Oracle Keeps Its Eyes On DigitalORCL) shares traded between $39.70 and $40.12 per share on Friday. The stock price fluctuated between $35.82 to $46.71 over the last 52 weeks. Investors may want to question its recently added Oracle Cloud services to its value-added distributor distribution offerings by its Oracle Partner Network. The company is eyeing even more cloud services with its latest, a $250 million opportunity for its partners in the Southern African Development Community (SADC) region.
Software and Cloud Revenues were up 1% at $29.5 billion. , up 1%, and up 5% in constant currency. Cloud SaaS and PaaS revenues were up 32% at $1.5 billion. Oracle has managed to outperform against the industry average of 11.5%. Since the same quarter one year prior, revenues slightly dropped by 5.4%.
"We sold an astonishing $426 million of new SaaS and PaaS annually recurring cloud subscription revenue in Q4," said Oracle CEO, Safra Catz. "We expect our rapidly increasing cloud sales to quickly translate into significantly more revenue and profits for Oracle Corporation,” stated Catz.
"Coming into Q4, we forecast selling $300 million of new SaaS and PaaS annual recurring revenue," said Oracle CEO, Mark Hurd. "We dramatically beat that forecast by selling a cloud industry all-time-record amount of $426 million of new SaaS and PaaS business. That is a year-over-year bookings growth rate of over 200%,” Hurd said.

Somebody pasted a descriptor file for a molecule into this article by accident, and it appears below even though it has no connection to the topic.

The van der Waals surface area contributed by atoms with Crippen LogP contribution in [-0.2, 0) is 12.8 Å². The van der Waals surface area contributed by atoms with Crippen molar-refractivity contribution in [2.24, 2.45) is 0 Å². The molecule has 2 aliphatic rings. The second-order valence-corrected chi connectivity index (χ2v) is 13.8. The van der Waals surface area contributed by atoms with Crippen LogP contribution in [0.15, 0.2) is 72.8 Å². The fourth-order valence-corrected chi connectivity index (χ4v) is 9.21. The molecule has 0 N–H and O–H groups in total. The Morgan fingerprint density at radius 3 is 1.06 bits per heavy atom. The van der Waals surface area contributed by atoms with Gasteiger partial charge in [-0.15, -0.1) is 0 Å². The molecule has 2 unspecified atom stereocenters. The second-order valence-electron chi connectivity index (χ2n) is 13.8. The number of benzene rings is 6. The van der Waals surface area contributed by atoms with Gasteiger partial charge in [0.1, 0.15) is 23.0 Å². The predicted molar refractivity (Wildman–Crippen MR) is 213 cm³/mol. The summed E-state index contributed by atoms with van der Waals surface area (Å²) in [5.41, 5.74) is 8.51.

Oracle's aggressive moves into the cloud will poise the company to compete among giants such as Amazon.com. The potential cloud opportunity was announced Thursday by Stefan Diedericks, alliances and channels director at Oracle SA, speaking during the Oracle Partner Day in Johannesburg. Diedericks is stated that its partnerships will allow Oracle's SaaS products to drive growth and expansion through effective enterprise performance management.
The company’s Cloud IaaS revenues were up 33% at $608 million.
Will Oracle continue dominating revenues in the Cloud? The software company’s in-country sales in Malaysia are still growing despite its transition into a cloud services provider. Although Oracle was not the first to embrace the cloud, its competitors VMware and Amazon Web Services had adopted cloud services. Oracle later transitioned and embraced the cloud leveraging a subscription-based model. The shift to cloud thus far has been strong.
By Jennifer Lynn